Celiac Support Association

The Food Labeling and Consumer Protection Act

On August 2, 2004, President George W. Bush signed into law
The Food Allergen Labeling and Consumer Protection Act of 2004, Title II of Senate Bill S.741.

Summary of the bill's provisions by CSA Executive Director Mary Schluckebier

"Not later than two years after the date of enactment, the Secretary of Health and Human Services, in consultation with appropriate experts and stakeholders, shall is-sue a proposed rule to define, and permit use of, the term 'gluten-free' on the labeling of foods. Not later than four years after the date of enactment, the Secretary shall issue a rule to define, and permit use of, 'gluten-free' on the labeling of foods." Section 206.

The list of major allergens contains milk, eggs, fish, crustacean shellfish, tree nuts, wheat, peanuts and soy-beans or ingredients containing the protein from any of the above. Wheat, as one of the major aller-gens, is included in ALL stipulations of Title II of the bill. In this article, only Wheat will be identified. Sec-tion 203 (7)(qq)(1-2).

Food products labeled after Janu-ary 1, 2006 are required to include the presence of any of the eight major allergens by the common and usual name. Some items will be excluded. Section 202 (5)(A); Section 203 (w); (1)(B)(i)(ii); (7)(C)(d). The common name wheat is to be used (Section 202(5)(A) for any variety or derivative of wheat in all food items except when the grain or derivative is in the unprocessed state of the raw agricultural com-modity. There is a provision to allow wheat derived ingredients to be exempted from source label-ing. Section 203 (a), (w)(1); Section 203(6)(A)(C), (7)(A)(i)(ii).

Food labels will be required to include the presence of wheat in flavoring, coloring or incidental addi-tives for products labeled after Janu-ary 1, 2006. The Secretary of Health and Human Services may develop a regulation for labeling the presence of non-major food allergens. Section 203 (7)(C)(x).

A "Cross Contact" Report on Food Allergens is to be prepared by the Secretary of Health and Hu-man Services and reported to the Committee on Health, Education, Labor and Pensions of the Senate and the Committee on Energy and Commerce of the House of Repre-sentatives. The report is to:

  • constitute an analysis of US manufacturing processes related to cross contamina- tion, Section 204 (1)(A).
  • advise on good practices to eliminate cross-contact, Sec- tion 204(2).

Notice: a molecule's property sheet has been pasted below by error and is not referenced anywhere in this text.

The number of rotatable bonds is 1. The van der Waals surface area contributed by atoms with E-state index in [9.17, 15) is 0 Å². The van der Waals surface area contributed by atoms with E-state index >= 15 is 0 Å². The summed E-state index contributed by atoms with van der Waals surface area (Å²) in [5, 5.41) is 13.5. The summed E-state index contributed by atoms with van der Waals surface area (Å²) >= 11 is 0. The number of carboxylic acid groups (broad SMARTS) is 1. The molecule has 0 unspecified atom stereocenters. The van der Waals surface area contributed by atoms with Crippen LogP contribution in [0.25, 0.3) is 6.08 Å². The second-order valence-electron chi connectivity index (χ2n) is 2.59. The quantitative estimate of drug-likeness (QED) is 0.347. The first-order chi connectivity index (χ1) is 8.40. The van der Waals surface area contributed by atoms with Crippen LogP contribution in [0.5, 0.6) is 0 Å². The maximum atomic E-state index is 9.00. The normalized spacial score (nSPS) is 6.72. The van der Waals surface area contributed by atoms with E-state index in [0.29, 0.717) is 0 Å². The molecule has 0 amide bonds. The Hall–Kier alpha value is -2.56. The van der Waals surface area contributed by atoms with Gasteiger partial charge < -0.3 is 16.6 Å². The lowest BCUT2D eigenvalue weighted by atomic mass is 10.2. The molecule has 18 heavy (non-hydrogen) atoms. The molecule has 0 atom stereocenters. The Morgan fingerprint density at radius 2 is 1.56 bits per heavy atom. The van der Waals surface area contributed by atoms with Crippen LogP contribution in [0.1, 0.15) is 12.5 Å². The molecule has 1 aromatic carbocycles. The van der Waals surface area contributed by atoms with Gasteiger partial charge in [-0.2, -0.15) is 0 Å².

• describe the sample of situations reviewed, number of inspections, nature of vio- lations, voluntary recalls, Section 204 (3)-(5) .
  • assess the extent to which the food industry has effectively addressed the cross-contact issues, Section 204 (6).

The Secretary of HHS is to:

  • determine use of cautionary phrases such as "may contain."
  • survey consumers to deter- mine how consumers with food allergies or caretakers prefer the risk of cross- contact to be communicated on food labels. Section 204 (1-6). Terms such as "contains wheat" are to be printed after or adja-cent to the list of ingredients, Section 203 (a),(w)(1)(A) , unless the ingredient uses the common name or appears at least one other time in the list, Section 203 (a),(w)(1)(B)(i),(ii) , or as deter-mined by the Secretary of HHS and published in Federal Register as a notice, Section 203 (a)(w)(3) .

Wheat will not appear on the label if an ingredient is derived from or is a highly refined wheat-based oil. Section 203 (a)(w)(1)(B)(i),(ii),(7)(C)(qq)(A),(B).

Any person may petition the Secretary of HHS to exempt a food ingredient. It must be dem-onstrated that the ingredient does not cause an allergic response or contain the allergic protein that poses a risk to human health. Both the petition and Secretary's decision on that ingredient will be posted to a public site. Section 203 (a)(6)(A)-(E);Section 203 (a), (w)(6)(A)(C),(7)(A). CSA 3 2004 Summer . CSA Lifeline . www.csaceliacs.org . 877-CSA-4-CSA

Inspections of facilities in which foods are manufactured, pro-cessed, packed or held will be conducted:

  • to ensure those practices reduce or eliminate cross- contact of a food with resi- dues of wheat not intentional ingredients of the food; and
  • to ensure the presence of wheat is properly labeled on foods. Inspection criteria is described in Section 205 , "Inspections Relating to Food Allergens" and completed by authority under Section 704 of the Federal Food, Drug, and Cosmetic Act (CFR 21 U.S.C. 374). Section 205 (1)-(2). Other aspects of the law include Improvement and Publication of Data on Food-Related Allergic Responses, Section 207 , Food Allergies Research, Section 208 , Food Allergens in the Food Code, Section 209 , Recommenda-tions Regarding Responding to Food-Related Allergic Re-sponses, Section 210 .

Labeling does not become mandatory for several years, but voluntary labeling by manufacturers of source ingre-dients is expected to increase before then. Encourage mean-ingful, consistent and verifi-able labeling by sending thank you letters, e-mails or calls to manufacturers. An additional idea is to compose and send an edited ingredient label including the additional infor-mation you require to make an informed food choice.

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